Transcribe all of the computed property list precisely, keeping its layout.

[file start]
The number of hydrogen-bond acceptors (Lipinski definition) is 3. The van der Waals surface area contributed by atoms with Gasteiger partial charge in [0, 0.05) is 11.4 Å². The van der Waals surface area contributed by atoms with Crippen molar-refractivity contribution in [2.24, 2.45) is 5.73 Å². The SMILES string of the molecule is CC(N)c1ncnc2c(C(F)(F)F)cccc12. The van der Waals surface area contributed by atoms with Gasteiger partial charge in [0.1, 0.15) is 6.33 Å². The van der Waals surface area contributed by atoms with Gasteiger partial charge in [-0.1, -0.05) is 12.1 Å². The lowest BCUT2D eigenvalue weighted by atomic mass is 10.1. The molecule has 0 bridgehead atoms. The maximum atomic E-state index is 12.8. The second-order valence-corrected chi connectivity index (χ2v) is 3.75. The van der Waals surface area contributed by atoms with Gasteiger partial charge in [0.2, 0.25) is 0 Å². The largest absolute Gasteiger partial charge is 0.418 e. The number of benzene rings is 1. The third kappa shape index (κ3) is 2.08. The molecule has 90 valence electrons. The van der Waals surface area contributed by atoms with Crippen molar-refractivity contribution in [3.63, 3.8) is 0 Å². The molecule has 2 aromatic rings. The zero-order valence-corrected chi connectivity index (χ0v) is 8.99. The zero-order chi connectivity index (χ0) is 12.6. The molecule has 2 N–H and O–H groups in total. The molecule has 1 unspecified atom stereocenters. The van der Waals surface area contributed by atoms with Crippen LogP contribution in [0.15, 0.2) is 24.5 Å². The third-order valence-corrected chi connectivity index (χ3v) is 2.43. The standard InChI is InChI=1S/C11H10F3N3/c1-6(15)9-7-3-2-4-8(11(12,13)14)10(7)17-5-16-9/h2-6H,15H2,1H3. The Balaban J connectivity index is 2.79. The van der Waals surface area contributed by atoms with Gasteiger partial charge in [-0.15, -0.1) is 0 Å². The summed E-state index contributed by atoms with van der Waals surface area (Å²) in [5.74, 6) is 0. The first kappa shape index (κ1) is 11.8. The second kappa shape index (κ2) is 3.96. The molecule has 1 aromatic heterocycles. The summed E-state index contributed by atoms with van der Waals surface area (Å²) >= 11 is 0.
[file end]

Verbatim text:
The number of hydrogen-bond acceptors (Lipinski definition) is 3. The van der Waals surface area contributed by atoms with Gasteiger partial charge in [0, 0.05) is 11.4 Å². The van der Waals surface area contributed by atoms with Crippen molar-refractivity contribution in [2.24, 2.45) is 5.73 Å². The SMILES string of the molecule is CC(N)c1ncnc2c(C(F)(F)F)cccc12. The van der Waals surface area contributed by atoms with Gasteiger partial charge in [0.1, 0.15) is 6.33 Å². The van der Waals surface area contributed by atoms with Gasteiger partial charge in [-0.1, -0.05) is 12.1 Å². The lowest BCUT2D eigenvalue weighted by atomic mass is 10.1. The molecule has 0 bridgehead atoms. The maximum atomic E-state index is 12.8. The second-order valence-corrected chi connectivity index (χ2v) is 3.75. The van der Waals surface area contributed by atoms with Gasteiger partial charge in [0.2, 0.25) is 0 Å². The largest absolute Gasteiger partial charge is 0.418 e. The number of benzene rings is 1. The third kappa shape index (κ3) is 2.08. The molecule has 90 valence electrons. The van der Waals surface area contributed by atoms with Crippen molar-refractivity contribution in [3.63, 3.8) is 0 Å². The molecule has 2 aromatic rings. The zero-order valence-corrected chi connectivity index (χ0v) is 8.99. The zero-order chi connectivity index (χ0) is 12.6. The molecule has 2 N–H and O–H groups in total. The molecule has 1 unspecified atom stereocenters. The van der Waals surface area contributed by atoms with Crippen LogP contribution in [0.15, 0.2) is 24.5 Å². The third-order valence-corrected chi connectivity index (χ3v) is 2.43. The standard InChI is InChI=1S/C11H10F3N3/c1-6(15)9-7-3-2-4-8(11(12,13)14)10(7)17-5-16-9/h2-6H,15H2,1H3. The Balaban J connectivity index is 2.79. The van der Waals surface area contributed by atoms with Gasteiger partial charge in [-0.15, -0.1) is 0 Å². The summed E-state index contributed by atoms with van der Waals surface area (Å²) in [5.74, 6) is 0. The first kappa shape index (κ1) is 11.8. The second kappa shape index (κ2) is 3.96. The molecule has 1 aromatic heterocycles. The summed E-state index contributed by atoms with van der Waals surface area (Å²) >= 11 is 0.